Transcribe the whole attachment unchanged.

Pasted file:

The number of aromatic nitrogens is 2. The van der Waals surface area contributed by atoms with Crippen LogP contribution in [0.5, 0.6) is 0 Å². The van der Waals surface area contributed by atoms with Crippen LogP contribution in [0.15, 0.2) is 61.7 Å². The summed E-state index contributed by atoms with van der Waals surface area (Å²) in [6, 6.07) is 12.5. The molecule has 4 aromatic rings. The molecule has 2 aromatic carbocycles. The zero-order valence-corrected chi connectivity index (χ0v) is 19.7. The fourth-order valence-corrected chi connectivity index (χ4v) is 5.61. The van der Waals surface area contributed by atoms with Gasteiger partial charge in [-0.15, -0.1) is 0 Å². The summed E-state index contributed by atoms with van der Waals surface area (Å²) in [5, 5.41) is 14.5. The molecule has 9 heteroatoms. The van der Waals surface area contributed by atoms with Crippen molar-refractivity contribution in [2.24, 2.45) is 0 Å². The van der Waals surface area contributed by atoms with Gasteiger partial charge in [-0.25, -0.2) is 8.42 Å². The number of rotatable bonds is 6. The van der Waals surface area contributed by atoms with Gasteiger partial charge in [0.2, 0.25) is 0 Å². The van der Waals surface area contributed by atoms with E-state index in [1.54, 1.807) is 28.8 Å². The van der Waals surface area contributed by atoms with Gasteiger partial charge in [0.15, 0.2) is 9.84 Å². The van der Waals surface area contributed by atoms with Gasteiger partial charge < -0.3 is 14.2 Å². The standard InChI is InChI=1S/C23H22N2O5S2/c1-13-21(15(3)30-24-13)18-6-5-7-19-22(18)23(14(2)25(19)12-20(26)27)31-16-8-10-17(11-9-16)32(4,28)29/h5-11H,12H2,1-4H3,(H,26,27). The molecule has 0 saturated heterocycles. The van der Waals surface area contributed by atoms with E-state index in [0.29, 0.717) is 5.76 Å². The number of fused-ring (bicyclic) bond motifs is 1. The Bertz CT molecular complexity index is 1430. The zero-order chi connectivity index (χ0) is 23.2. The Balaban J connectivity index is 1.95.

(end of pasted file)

The number of aromatic nitrogens is 2. The van der Waals surface area contributed by atoms with Crippen LogP contribution in [0.5, 0.6) is 0 Å². The van der Waals surface area contributed by atoms with Crippen LogP contribution in [0.15, 0.2) is 61.7 Å². The summed E-state index contributed by atoms with van der Waals surface area (Å²) in [6, 6.07) is 12.5. The molecule has 4 aromatic rings. The molecule has 2 aromatic carbocycles. The zero-order valence-corrected chi connectivity index (χ0v) is 19.7. The fourth-order valence-corrected chi connectivity index (χ4v) is 5.61. The van der Waals surface area contributed by atoms with Gasteiger partial charge in [-0.15, -0.1) is 0 Å². The summed E-state index contributed by atoms with van der Waals surface area (Å²) in [5, 5.41) is 14.5. The molecule has 9 heteroatoms. The van der Waals surface area contributed by atoms with Crippen molar-refractivity contribution in [2.24, 2.45) is 0 Å². The van der Waals surface area contributed by atoms with Gasteiger partial charge in [-0.25, -0.2) is 8.42 Å². The number of rotatable bonds is 6. The van der Waals surface area contributed by atoms with Gasteiger partial charge in [0.2, 0.25) is 0 Å². The van der Waals surface area contributed by atoms with E-state index in [1.54, 1.807) is 28.8 Å². The van der Waals surface area contributed by atoms with Gasteiger partial charge in [0.15, 0.2) is 9.84 Å². The van der Waals surface area contributed by atoms with Gasteiger partial charge < -0.3 is 14.2 Å². The standard InChI is InChI=1S/C23H22N2O5S2/c1-13-21(15(3)30-24-13)18-6-5-7-19-22(18)23(14(2)25(19)12-20(26)27)31-16-8-10-17(11-9-16)32(4,28)29/h5-11H,12H2,1-4H3,(H,26,27). The molecule has 0 saturated heterocycles. The van der Waals surface area contributed by atoms with E-state index in [0.29, 0.717) is 5.76 Å². The number of fused-ring (bicyclic) bond motifs is 1. The Bertz CT molecular complexity index is 1430. The zero-order chi connectivity index (χ0) is 23.2. The Balaban J connectivity index is 1.95.